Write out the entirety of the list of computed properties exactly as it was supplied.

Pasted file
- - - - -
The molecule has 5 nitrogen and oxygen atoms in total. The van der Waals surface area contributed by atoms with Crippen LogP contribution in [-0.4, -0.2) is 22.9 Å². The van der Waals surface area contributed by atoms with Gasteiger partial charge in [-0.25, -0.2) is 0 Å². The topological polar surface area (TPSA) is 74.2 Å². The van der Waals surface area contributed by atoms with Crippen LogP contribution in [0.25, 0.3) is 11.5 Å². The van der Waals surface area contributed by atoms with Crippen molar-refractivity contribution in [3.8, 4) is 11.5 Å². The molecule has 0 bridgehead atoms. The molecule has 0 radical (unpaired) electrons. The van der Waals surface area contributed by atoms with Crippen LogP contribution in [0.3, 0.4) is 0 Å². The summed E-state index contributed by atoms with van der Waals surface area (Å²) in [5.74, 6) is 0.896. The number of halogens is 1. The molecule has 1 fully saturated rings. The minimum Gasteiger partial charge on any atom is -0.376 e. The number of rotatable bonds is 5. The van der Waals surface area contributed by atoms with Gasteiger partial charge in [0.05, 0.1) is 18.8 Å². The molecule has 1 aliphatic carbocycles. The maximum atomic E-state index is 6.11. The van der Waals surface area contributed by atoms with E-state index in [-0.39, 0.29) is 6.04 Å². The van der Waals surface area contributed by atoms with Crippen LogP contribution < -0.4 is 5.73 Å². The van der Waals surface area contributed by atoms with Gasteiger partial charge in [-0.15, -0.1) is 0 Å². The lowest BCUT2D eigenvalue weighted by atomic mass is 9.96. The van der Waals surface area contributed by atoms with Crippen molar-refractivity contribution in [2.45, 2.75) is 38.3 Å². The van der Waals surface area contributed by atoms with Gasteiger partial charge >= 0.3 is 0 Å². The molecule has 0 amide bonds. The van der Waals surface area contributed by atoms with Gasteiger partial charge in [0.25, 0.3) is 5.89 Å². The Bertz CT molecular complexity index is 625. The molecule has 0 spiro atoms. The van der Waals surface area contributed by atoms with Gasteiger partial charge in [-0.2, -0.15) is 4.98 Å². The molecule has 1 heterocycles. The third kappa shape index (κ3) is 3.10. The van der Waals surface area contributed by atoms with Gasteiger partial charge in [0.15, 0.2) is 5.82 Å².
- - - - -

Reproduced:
The molecule has 5 nitrogen and oxygen atoms in total. The van der Waals surface area contributed by atoms with Crippen LogP contribution in [-0.4, -0.2) is 22.9 Å². The van der Waals surface area contributed by atoms with Gasteiger partial charge in [-0.25, -0.2) is 0 Å². The topological polar surface area (TPSA) is 74.2 Å². The van der Waals surface area contributed by atoms with Crippen LogP contribution in [0.25, 0.3) is 11.5 Å². The van der Waals surface area contributed by atoms with Crippen molar-refractivity contribution in [3.8, 4) is 11.5 Å². The molecule has 0 bridgehead atoms. The molecule has 0 radical (unpaired) electrons. The van der Waals surface area contributed by atoms with Crippen LogP contribution in [0.3, 0.4) is 0 Å². The summed E-state index contributed by atoms with van der Waals surface area (Å²) in [5.74, 6) is 0.896. The number of halogens is 1. The molecule has 1 fully saturated rings. The minimum Gasteiger partial charge on any atom is -0.376 e. The number of rotatable bonds is 5. The van der Waals surface area contributed by atoms with Gasteiger partial charge in [0.05, 0.1) is 18.8 Å². The molecule has 1 aliphatic carbocycles. The maximum atomic E-state index is 6.11. The van der Waals surface area contributed by atoms with E-state index in [-0.39, 0.29) is 6.04 Å². The van der Waals surface area contributed by atoms with Crippen LogP contribution < -0.4 is 5.73 Å². The van der Waals surface area contributed by atoms with Gasteiger partial charge in [-0.15, -0.1) is 0 Å². The lowest BCUT2D eigenvalue weighted by atomic mass is 9.96. The van der Waals surface area contributed by atoms with Crippen molar-refractivity contribution in [2.45, 2.75) is 38.3 Å². The van der Waals surface area contributed by atoms with Gasteiger partial charge >= 0.3 is 0 Å². The molecule has 0 amide bonds. The van der Waals surface area contributed by atoms with Gasteiger partial charge in [0.25, 0.3) is 5.89 Å². The Bertz CT molecular complexity index is 625. The molecule has 0 spiro atoms. The van der Waals surface area contributed by atoms with Gasteiger partial charge in [-0.2, -0.15) is 4.98 Å². The molecule has 1 heterocycles. The third kappa shape index (κ3) is 3.10. The van der Waals surface area contributed by atoms with Gasteiger partial charge in [0.15, 0.2) is 5.82 Å².